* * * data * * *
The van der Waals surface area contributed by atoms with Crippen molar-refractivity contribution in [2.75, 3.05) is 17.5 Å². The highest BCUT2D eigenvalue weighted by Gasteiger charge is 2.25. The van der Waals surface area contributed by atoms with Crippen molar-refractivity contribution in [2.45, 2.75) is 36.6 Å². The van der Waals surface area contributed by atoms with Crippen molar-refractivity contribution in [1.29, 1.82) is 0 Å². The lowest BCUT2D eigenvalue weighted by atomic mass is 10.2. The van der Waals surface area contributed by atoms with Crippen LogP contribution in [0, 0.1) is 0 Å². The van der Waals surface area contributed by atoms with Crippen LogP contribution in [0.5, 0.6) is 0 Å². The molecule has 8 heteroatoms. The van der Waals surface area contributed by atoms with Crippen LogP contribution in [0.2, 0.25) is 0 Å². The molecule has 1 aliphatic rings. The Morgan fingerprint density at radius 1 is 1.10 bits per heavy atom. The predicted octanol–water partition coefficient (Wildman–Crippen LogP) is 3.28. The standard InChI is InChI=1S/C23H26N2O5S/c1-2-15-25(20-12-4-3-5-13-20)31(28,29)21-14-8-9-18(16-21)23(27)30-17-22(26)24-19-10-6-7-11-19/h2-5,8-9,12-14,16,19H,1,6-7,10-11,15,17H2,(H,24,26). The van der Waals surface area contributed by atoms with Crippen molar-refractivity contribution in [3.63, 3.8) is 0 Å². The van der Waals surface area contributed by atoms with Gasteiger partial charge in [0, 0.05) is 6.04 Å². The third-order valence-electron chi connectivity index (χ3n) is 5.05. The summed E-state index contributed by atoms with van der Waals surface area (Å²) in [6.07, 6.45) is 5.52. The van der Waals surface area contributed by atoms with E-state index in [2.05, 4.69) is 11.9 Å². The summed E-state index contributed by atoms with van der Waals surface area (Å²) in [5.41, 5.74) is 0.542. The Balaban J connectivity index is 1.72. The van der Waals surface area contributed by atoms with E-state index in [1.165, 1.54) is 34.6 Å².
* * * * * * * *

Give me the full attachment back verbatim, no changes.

The van der Waals surface area contributed by atoms with Crippen molar-refractivity contribution in [2.75, 3.05) is 17.5 Å². The highest BCUT2D eigenvalue weighted by Gasteiger charge is 2.25. The van der Waals surface area contributed by atoms with Crippen molar-refractivity contribution in [2.45, 2.75) is 36.6 Å². The van der Waals surface area contributed by atoms with Crippen molar-refractivity contribution in [1.29, 1.82) is 0 Å². The lowest BCUT2D eigenvalue weighted by atomic mass is 10.2. The van der Waals surface area contributed by atoms with Crippen LogP contribution in [0, 0.1) is 0 Å². The van der Waals surface area contributed by atoms with Crippen LogP contribution in [0.5, 0.6) is 0 Å². The molecule has 8 heteroatoms. The van der Waals surface area contributed by atoms with Crippen LogP contribution in [0.2, 0.25) is 0 Å². The molecule has 1 aliphatic rings. The Morgan fingerprint density at radius 1 is 1.10 bits per heavy atom. The predicted octanol–water partition coefficient (Wildman–Crippen LogP) is 3.28. The standard InChI is InChI=1S/C23H26N2O5S/c1-2-15-25(20-12-4-3-5-13-20)31(28,29)21-14-8-9-18(16-21)23(27)30-17-22(26)24-19-10-6-7-11-19/h2-5,8-9,12-14,16,19H,1,6-7,10-11,15,17H2,(H,24,26). The van der Waals surface area contributed by atoms with Crippen molar-refractivity contribution in [3.63, 3.8) is 0 Å². The van der Waals surface area contributed by atoms with Gasteiger partial charge in [0, 0.05) is 6.04 Å². The third-order valence-electron chi connectivity index (χ3n) is 5.05. The summed E-state index contributed by atoms with van der Waals surface area (Å²) in [6.07, 6.45) is 5.52. The van der Waals surface area contributed by atoms with E-state index in [2.05, 4.69) is 11.9 Å². The summed E-state index contributed by atoms with van der Waals surface area (Å²) in [5.41, 5.74) is 0.542. The Balaban J connectivity index is 1.72. The van der Waals surface area contributed by atoms with E-state index in [1.165, 1.54) is 34.6 Å².